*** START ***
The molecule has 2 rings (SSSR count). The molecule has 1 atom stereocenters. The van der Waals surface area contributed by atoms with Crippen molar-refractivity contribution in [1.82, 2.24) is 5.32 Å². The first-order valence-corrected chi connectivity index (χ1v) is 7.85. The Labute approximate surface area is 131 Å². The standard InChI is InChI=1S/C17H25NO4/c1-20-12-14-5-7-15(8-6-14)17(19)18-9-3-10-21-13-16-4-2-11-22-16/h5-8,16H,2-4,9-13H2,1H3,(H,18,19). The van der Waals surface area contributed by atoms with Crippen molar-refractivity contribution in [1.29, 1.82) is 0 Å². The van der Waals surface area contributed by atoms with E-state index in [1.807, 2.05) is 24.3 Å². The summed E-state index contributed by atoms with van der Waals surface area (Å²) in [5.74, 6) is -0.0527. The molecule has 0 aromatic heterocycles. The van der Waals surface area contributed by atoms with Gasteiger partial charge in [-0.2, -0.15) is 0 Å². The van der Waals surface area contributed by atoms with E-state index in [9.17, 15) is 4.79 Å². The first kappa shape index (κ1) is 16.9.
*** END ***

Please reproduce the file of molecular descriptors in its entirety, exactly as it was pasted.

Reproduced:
The molecule has 2 rings (SSSR count). The molecule has 1 atom stereocenters. The van der Waals surface area contributed by atoms with Crippen molar-refractivity contribution in [1.82, 2.24) is 5.32 Å². The first-order valence-corrected chi connectivity index (χ1v) is 7.85. The Labute approximate surface area is 131 Å². The standard InChI is InChI=1S/C17H25NO4/c1-20-12-14-5-7-15(8-6-14)17(19)18-9-3-10-21-13-16-4-2-11-22-16/h5-8,16H,2-4,9-13H2,1H3,(H,18,19). The van der Waals surface area contributed by atoms with Crippen molar-refractivity contribution in [1.29, 1.82) is 0 Å². The van der Waals surface area contributed by atoms with E-state index in [1.807, 2.05) is 24.3 Å². The summed E-state index contributed by atoms with van der Waals surface area (Å²) in [5.74, 6) is -0.0527. The molecule has 0 aromatic heterocycles. The van der Waals surface area contributed by atoms with Gasteiger partial charge in [-0.2, -0.15) is 0 Å². The van der Waals surface area contributed by atoms with E-state index in [9.17, 15) is 4.79 Å². The first kappa shape index (κ1) is 16.9.